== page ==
I had a history of diverticulitis, and it would strike at the most unpredictable, inopportune times. Symptoms were severe abdominal pain and sometimes fever, nausea, and chills. Most times, I would need to treat it with antibiotics and a very limited diet. I announced to my family and guests what was happening and that they could still have Thanksgiving dinner, but I would not be able to eat with them. As soon as dinner was over, I would need to go to ER or urgent care for treatment since it was a holiday, and no doctors’ offices would be open. But first, I said, “Let’s pray and see if God heals me without treatment.”
Our guest, who was not a believer, asked me, “Does it ever work?” I relayed to him and the others the following story:
It was the middle of the night. I had been sleeping but was jolted awake with left abdominal pain and chills. Larry was working nights so I was alone. I recognized the pain as diverticulitis, an old nemesis that raised its ugly head from time to time. But why now?! Our annual women’s retreat was just two days away, and I was leading it. Typically, the pain lasted a few days before it dissipated with antibiotic treatment. “Oh, God, I need You,” I cried out. “Please heal me.”
Tula, our cat, was sleeping beside me on the pillow next to my head. Suddenly, she shot into the air and landed back down on the pillow. “What was that?” I laughed. I placed my hand on Tula, and she seemed okay. But what had spooked her? Then I realized that the abdominal pain and shaking chills had abruptly ceased. I pressed around the area, trying to elicit the pain…but it was gone! “Had God sent an angel to heal me?” I wondered. “Did our cat sense the presence of someone in the room?” In the morning, I checked myself again. Still no pain. I was amazed and thankful that I was able to attend the women’s retreat with no problem!
“Would God do it again?” our friend inquired.
“Well, to be honest, most times I need to go to the doctor,” I replied, “but I always ask for healing first. Let’s see what happens.” As an afterthought, I added, “All healing comes from Him, whether instantaneous or through medical means.” I wanted so badly to be instantly free of the pain so our friend would see God’s mercy at work, but mentally I was preparing for an ER visit.
Pulling together, everyone placed the meal on the serving counter. We joined hands and prayed a short, simple prayer of thanksgiving with a request for healing. The guests sat down and began to enjoy the dinner. Surprisingly, within minutes the pain left and my appetite returned. “Hey, guys, I’m feeling better! I think I can join you at the table.” I sat down and devoured mashed potatoes, turkey, and stuffing. I even had pecan pie later.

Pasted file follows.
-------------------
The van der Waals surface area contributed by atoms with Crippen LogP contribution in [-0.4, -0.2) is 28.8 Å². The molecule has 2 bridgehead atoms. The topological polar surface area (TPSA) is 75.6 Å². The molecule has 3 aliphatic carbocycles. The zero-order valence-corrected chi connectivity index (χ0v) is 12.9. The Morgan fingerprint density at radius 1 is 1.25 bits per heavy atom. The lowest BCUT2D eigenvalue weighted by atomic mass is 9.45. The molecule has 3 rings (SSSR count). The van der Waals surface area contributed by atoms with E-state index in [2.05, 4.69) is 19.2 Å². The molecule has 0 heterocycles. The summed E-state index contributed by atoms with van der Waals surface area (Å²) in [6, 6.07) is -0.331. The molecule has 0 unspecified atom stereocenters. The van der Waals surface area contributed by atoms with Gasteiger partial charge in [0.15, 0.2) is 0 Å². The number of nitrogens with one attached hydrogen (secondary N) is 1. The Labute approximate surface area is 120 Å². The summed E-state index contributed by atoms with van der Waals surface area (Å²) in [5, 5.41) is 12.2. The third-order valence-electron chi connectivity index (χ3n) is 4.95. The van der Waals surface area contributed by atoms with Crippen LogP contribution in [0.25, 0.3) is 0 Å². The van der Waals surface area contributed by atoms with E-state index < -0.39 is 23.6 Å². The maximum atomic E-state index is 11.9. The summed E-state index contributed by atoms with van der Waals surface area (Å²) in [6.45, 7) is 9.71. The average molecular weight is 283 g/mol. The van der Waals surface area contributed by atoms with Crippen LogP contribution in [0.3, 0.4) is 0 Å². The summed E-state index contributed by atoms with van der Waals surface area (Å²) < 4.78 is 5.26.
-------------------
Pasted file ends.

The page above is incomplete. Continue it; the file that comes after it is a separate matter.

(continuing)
Prior to that unforgettable Thanksgiving, regular diverticulitis attacks had been the norm for me, typically two or three times a year. But to this day, I have never had another one. More importantly, my family and guests saw God’s hand of healing in a most dramatic way!
Written by Cameron Miller - Heartland Church - Fort Wayne, IN
Photo Credit: Janet Mueller
God is not human, that he should lie, not a human being, that he should change his mind. Does he speak and then not act? Does he promise and not fulfill?” Numbers 23:19 NIV.
The Bible makes a claim that God cannot lie. I used to think this meant that He can’t say anything that contradicts reality. “Black is black, white is white, pineapple doesn’t belong on pizza, and the Lord Almighty is unable to claim otherwise.” That’s how the thinking went. But more recently, I’ve come to realize a deeper truth: reality isn’t so important that God dare not contradict it; rather God’s word is so powerful that reality can’t help but correspond to it.
I have this power myself — or a lesser refraction of it, at least. As an author, when I write a story, it’s my story. And as the owner of that story, whatever I say is true. If I want there to be magic in my world, then all I have to do is write that there’s magic. If I describe my main character walking through the bazaar, encountering a variety of sights and smells, then that is what that bazaar is like. The story is composed entirely of the words I write, and so everything I say becomes truth.
So if that’s what I can do, just imagine what God is capable of. He is the creator of the universe, and so it cannot help but be exactly what He says it is. The world was dark, but He said, “Let there be light,” and there was light. Lazarus was dead, but Jesus said, “Come forth,” and a dead man walked out of his grave. He took one look at the raging sea and said, “Be still,” and it was.
Sometimes I act like a character in the story trying to argue with the narrator. I need to remind myself that this is God’s world. It came to be because He told it to. It is what He says it is. And it is becoming what He says it will be. As God’s Word, the Bible does not merely explain the principles by which the world works, it defines them, the same way computer code tells your device how it has to operate. If God were to proclaim pineapple on pizza to be delicious, then no matter how my limited mind would recoil at that statement, it would be true. I may have my opinions, my reasoning, and my preconceptions, but they all pale before the supremacy of what God speaks. So in the end, two choices remain: I can either trust, or I can rebel. And only one of those choices works out well.
Prayer: God, You have spoken words into my life that are shaping me to become who you have called me to be. May I play a role in them coming true, and in helping this world to live up to what You have told it to be. Help me release the lies I’ve convinced myself are true when You want to replace them with Your Truth.